Along with traditional Irish music, Éamonn has a keen interest in other types of music including American country, old-time music, and jazz. His connection with the internationally renowned jazz/bluegrass 5-string banjo astronaut, and recent Grammy winner Alison Brown and her fabulous Quartet has embodied some of these interests.
Éamonn has played and toured with the Alison Brown Quartet (ABQ) over the last number of years at events including Celtic Connections 2001-2006, Shetland Folk Festival 2001 & 2005 a July 2001 tour of Ireland and an August 2001 tour in the USA. He also joined ABQ for Cambridge Folk Festival 2002 and Celtic Colours 2002, which Éamonn was returning to after playing at the first one in 1997.
His connection to country music was highlighted almost a decade ago when he met for the first time and recorded with notable bluegrass musicians, Bela Fleck and Jerry Douglas. Also associated with that project, a Nashville special for TV, were renowned Irish musicians, Davy Spillane, Seán Keane (The Chieftains), and Philip Donnelly (Ex John Prine band & Nancy Griffith’s Blue Moon Orchestra).
Éamonn has toured extensively with solo projects and with different bands in places such as Russia, Estonia, United States of America, Cape Breton (Canada) and throughout Europe. As well as performing and touring regularly with Salsa Celtica, he has in the past toured with Russell’s House, Darth?n, and Stockton’s Wing.
Éamonn’s first solo CD, Through the Round Window, on Compass Records, was released in the US on 13th August 2005. It is a work of banjo music and more featuring Éamonn on tenor banjo, mandolin, tenor guitar, 6-string guitar and tenor national steel guitar. Accompanying him on the CD are a host of luminaries of the Irish music scene and beyond including: Alison Brown, 5-string banjo; Dermot Byrne and Ciarán Curran of Altan; Kevin Doherty of Four Men and a Dog; Michael McGoldrick of Capercaillie; Tom Morrow of Dervish; and Ethna Coyne (nano) his grandmother.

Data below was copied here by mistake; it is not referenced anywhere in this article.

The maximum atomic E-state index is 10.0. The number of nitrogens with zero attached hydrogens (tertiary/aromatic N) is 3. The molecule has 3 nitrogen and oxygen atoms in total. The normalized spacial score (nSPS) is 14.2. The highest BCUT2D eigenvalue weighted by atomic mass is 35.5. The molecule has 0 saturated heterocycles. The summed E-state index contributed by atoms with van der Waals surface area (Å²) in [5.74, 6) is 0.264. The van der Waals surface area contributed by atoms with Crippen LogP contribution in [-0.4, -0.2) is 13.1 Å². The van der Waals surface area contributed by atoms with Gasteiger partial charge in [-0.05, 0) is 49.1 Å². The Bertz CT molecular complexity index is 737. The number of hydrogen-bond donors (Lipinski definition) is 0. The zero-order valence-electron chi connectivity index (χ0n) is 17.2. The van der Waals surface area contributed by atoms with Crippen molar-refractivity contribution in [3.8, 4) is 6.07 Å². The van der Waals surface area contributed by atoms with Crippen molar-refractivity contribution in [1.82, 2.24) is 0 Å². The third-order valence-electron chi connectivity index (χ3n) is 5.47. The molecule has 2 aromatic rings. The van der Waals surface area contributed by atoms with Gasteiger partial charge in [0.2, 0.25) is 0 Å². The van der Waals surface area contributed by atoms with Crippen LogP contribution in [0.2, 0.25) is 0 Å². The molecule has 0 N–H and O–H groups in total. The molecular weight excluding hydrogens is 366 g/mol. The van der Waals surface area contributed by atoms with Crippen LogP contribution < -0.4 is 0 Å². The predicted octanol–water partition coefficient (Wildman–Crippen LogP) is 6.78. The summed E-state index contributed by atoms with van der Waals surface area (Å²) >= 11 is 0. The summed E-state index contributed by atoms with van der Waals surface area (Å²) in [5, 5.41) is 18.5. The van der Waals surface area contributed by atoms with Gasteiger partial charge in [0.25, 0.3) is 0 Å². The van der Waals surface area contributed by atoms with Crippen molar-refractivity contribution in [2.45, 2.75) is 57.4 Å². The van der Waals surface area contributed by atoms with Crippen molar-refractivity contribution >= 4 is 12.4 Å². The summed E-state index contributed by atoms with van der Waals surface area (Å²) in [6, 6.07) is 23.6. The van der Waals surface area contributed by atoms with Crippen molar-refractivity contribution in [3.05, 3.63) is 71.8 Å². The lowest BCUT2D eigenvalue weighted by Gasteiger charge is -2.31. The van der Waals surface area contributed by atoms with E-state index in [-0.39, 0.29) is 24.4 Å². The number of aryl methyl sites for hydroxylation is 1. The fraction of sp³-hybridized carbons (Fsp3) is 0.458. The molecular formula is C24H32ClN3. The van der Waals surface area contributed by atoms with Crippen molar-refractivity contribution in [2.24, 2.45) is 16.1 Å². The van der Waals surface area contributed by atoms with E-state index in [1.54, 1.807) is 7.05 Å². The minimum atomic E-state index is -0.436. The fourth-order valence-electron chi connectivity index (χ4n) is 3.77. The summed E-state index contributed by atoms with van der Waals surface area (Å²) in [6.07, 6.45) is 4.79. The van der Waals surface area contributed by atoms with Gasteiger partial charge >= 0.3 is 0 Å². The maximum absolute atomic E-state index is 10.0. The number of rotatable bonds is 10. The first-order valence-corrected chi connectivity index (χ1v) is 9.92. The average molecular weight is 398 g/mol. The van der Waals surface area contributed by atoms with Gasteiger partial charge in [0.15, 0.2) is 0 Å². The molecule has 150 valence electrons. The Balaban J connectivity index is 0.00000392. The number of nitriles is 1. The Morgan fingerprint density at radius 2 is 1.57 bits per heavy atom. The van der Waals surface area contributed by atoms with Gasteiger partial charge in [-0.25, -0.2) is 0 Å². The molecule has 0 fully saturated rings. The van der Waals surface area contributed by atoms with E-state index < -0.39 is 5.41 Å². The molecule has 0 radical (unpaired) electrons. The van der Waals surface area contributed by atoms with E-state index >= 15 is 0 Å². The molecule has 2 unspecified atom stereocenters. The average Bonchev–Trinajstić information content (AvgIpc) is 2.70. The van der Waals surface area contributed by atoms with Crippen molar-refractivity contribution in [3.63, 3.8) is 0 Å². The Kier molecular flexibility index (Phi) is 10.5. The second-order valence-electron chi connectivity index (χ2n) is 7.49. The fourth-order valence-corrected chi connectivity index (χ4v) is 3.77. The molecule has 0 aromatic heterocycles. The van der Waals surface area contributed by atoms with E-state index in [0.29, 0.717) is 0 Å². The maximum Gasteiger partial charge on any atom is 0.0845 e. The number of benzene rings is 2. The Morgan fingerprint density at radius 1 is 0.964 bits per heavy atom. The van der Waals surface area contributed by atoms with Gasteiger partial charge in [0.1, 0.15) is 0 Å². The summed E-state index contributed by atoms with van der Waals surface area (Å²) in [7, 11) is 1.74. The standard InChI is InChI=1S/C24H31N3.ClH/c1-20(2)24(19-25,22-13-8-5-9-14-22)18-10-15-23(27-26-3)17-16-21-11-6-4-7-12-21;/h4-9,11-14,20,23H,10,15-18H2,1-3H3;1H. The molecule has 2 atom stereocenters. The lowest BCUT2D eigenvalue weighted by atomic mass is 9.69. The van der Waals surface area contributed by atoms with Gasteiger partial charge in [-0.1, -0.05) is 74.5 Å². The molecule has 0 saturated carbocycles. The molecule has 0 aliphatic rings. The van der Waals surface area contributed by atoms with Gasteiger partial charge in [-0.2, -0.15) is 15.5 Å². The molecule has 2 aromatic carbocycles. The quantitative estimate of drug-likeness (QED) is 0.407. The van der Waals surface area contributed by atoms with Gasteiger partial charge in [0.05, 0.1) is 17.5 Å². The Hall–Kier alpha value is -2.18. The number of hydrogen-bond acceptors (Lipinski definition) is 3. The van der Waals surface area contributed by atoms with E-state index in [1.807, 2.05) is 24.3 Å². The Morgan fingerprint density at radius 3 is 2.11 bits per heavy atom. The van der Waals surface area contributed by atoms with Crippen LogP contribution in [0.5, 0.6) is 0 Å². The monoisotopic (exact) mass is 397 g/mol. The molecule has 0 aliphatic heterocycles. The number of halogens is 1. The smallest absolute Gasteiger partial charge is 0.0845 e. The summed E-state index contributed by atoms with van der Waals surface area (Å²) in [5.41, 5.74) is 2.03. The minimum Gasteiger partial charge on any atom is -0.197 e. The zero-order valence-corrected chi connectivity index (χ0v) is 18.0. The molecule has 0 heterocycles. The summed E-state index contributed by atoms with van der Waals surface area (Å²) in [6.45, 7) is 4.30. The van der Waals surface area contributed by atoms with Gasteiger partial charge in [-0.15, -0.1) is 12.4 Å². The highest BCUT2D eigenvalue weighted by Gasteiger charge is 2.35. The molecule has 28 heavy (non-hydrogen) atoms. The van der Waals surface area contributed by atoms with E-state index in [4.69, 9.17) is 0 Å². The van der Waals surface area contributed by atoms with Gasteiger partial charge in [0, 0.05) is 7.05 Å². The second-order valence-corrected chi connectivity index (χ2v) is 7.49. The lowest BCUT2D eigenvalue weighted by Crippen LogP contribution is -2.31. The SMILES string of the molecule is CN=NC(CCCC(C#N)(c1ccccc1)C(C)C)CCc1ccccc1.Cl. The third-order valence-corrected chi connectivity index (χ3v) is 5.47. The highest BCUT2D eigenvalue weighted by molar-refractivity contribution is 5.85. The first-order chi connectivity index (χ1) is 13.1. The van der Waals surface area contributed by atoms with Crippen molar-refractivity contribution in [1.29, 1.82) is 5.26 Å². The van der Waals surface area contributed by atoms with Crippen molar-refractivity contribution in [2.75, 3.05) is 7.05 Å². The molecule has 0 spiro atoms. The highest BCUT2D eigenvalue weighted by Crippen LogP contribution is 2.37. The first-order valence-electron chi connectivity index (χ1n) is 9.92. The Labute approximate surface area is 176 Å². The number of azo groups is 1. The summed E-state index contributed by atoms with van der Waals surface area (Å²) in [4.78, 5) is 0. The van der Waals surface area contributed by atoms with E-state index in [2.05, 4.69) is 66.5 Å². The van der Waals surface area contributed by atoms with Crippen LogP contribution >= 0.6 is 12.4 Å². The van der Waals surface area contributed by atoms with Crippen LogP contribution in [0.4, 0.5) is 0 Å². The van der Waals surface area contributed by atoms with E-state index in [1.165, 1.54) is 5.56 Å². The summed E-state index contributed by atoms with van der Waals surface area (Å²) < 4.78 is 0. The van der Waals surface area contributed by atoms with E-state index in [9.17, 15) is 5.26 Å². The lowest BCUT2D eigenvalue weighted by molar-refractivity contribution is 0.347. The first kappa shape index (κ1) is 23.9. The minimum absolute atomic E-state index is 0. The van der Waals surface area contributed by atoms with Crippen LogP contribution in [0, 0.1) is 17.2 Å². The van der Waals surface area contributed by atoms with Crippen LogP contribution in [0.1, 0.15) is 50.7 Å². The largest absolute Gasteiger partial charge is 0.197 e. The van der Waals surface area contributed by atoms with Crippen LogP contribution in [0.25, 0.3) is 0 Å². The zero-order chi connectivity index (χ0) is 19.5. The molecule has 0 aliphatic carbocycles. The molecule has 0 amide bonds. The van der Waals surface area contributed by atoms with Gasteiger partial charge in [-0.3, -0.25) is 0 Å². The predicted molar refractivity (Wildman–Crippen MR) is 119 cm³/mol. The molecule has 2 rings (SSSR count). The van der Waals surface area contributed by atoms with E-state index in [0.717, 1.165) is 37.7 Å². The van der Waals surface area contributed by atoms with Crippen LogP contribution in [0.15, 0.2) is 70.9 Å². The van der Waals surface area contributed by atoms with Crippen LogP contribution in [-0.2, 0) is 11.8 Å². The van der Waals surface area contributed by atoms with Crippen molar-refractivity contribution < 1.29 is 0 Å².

Other guests on through the round window are: Kendrick Freeman, from California on snare; Jimmy Higgins of Galway also on snare drum; Russell Hunter of Edinburgh on piano; Pat Marsh from Clare on bouzouki and guitar; Paul O’Driscoll of Clare on bass; and Sandy Wright from Edinburgh on guitars and dobro.
Éamonn has also recorded with Russell’s House, a band based in Edinburgh, Scotland. Their first cd Russell’s House, was released in 1999. The band are Simon Bradley on fiddle, Éamonn Coyne on banjo, Sandy Wright on guitar & vocals and Russell Hunter on piano & fiddle. More info from www.russellshouse.co.uk.
Most recently Éamonn has been touring and recording with Salsa Celtica and their 4th album, El Camino.
Éamonn & Kris Drever (guitars, vocals, mandolin) have just finished a new CD ‘Honk Toot Suite’ which is due for release in Summer 2006.
Celtic Fiddle Festival was initially Kevin Burke, Johnny Cunningham, Christian LeMaître, and Soig Siberil, representing Ireland, Scotland and Brittany. Burke, Cunningham and LeMaître were three of the finest fiddlers in the Celtic world, together with Brittany’s hottest guitarist, Soïg Sibéril, as accompanist .
In 1996 a completely new group was formed under the name Celtic Fiddle Festival II. The new group was formed by Martin Hayes (Ireland), Natalie MacMaster (Cape Breton, Canada) and Brian McNeill (Scotland), with guitarists Dennis Cahill and Tony McManus.
The original line-up of Kevin Burke, Johnny Cunningham, and Christian LeMaître came back in the year 2000. The onstage camaraderie of these three attracted and delighted leagues of new fans all over Europe and the USA, from Folk to Classical enthusiasts. Cunningham performed the most incredible feats of digital acrobatics on his fiddle whilst at the same time delighting audiences with his huge sense of fun. Burke’s dryer sense of humor was nevertheless relentless as he feeds the audience a feast of Irish delicacies with his fluid finger work, and Le Maître’s seductive Breton dance tunes, both rhythmic and beautiful were backed delightfully by Sibéril.